Monday, May 23, 2011

Book Review: Kitchen Confidential by Anthony Bourdain

I admit it: I cheated. I knew from the beginning that I would adore Kitchen Confidential. This is partly because I started working in food service at sixteen, and finally kicked the habit at twenty-five. Over the course of those nine long years, I saw a whole lot of crazy thing, and have some really great stories that I'll probably never be able to publish in any kind of public forum. Bourdain took a fair number of public and private risks when he decided to write and publish Kitchen Confidential; anything that tells the unadulterated truth of what working in restaurants is like is pretty much guaranteed to be some combination of horrifying, offensive, and just plain gross. 

Lucky for me, I already knew about all the gross stuff (like how if you order meat cooked to the consistency of a shoe sole [well-done], you'll get a crappy cut, that you should never get seafood on a Sunday or Monday, and, most importantly, that it is extremely unwise to piss off anyone who touches your food), so nothing came as much of a surprise to me.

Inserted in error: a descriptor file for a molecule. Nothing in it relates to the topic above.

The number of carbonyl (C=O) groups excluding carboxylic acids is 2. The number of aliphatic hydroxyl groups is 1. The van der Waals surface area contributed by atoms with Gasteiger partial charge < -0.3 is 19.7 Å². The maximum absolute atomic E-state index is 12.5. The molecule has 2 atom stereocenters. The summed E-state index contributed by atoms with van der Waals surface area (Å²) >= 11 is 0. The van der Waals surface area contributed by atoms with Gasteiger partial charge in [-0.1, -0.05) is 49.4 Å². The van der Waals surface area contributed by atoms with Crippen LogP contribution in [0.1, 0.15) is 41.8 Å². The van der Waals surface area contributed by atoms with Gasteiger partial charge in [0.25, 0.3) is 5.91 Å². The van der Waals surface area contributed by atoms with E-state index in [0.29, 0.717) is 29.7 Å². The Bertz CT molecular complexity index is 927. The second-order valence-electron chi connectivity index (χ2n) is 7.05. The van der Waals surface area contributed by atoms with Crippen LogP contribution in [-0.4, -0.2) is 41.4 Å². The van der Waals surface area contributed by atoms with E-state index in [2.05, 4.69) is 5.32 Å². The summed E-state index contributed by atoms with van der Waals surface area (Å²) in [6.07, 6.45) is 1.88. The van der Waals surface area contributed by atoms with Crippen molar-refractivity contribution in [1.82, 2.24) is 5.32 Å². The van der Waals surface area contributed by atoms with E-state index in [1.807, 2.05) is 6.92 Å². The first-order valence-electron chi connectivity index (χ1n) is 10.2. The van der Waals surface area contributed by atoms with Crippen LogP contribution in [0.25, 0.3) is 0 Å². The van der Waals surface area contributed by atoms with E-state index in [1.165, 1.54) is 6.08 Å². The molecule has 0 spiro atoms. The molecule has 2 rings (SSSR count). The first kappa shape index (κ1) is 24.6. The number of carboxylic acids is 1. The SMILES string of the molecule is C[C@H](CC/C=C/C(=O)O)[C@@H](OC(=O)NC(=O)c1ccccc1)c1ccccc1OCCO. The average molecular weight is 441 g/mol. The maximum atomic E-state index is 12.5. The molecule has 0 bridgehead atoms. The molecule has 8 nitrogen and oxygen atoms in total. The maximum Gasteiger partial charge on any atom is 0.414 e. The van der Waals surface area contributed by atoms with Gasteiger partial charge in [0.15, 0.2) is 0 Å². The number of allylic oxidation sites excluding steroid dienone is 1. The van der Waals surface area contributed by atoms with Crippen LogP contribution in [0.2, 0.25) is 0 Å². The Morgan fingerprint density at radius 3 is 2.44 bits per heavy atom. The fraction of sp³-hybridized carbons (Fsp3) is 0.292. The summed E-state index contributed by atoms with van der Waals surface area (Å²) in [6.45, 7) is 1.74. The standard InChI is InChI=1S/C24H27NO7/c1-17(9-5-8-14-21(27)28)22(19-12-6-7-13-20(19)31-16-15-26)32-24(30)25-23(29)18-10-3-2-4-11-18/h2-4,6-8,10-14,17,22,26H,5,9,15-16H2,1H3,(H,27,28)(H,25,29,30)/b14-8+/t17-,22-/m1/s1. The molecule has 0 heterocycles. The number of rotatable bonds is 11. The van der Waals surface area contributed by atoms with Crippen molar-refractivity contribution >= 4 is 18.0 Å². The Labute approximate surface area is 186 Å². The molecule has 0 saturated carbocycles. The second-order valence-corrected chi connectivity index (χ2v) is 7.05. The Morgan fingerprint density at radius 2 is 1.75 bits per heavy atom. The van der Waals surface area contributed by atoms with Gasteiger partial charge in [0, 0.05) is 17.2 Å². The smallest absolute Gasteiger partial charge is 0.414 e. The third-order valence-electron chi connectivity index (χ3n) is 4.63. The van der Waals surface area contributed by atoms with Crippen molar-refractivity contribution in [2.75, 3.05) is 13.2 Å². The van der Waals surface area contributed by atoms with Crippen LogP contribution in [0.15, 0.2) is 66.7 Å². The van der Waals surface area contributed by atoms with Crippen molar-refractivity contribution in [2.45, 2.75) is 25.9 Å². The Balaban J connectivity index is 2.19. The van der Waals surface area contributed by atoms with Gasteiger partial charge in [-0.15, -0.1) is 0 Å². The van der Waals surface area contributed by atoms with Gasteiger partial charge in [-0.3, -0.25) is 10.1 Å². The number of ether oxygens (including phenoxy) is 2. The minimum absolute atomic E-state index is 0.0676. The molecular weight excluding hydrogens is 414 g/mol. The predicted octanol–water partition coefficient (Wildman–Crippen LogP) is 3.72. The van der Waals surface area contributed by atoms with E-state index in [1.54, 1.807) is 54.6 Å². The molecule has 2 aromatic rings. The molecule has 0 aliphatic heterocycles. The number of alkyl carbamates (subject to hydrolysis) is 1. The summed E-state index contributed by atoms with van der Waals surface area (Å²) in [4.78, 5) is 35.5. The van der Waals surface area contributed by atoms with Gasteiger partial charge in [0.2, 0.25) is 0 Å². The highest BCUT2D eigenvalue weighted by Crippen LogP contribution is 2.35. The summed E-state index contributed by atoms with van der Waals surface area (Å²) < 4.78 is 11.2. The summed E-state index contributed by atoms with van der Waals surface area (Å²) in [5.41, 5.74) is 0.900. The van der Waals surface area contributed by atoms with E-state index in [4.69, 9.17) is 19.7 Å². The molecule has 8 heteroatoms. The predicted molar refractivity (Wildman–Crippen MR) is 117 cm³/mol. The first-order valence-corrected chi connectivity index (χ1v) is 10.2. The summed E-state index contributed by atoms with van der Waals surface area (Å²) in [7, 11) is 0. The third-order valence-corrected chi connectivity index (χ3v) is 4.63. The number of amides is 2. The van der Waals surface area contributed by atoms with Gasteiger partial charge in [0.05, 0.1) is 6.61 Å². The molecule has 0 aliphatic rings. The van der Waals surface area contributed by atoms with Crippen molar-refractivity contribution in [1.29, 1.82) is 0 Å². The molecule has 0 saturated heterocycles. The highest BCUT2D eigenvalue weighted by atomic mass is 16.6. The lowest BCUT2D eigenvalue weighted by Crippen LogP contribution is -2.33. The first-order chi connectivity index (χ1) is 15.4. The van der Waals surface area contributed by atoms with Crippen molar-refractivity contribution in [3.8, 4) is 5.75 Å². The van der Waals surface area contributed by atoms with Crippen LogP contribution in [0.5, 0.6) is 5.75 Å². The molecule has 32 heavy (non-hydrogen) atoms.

Anyway, I knew I'd enjoy the book because one of my ex-boyfriends was obsessed with Bourdain's television show, No Reservations, in which he travels the world eating all kinds of food. I figured that since I enjoyed the show, I'd enjoy the book, and I wasn't wrong. A memoir of his early days in the kitchens of New York and Rhode Island and rise to prominence as the chef at Les Halles, Kitchen Confidential was just as funny, smart, and brutally honest as No Reservations, and Bourdain has quite the knack for writing. I look forward to reading his other offerings. 5 out of 5 stars.

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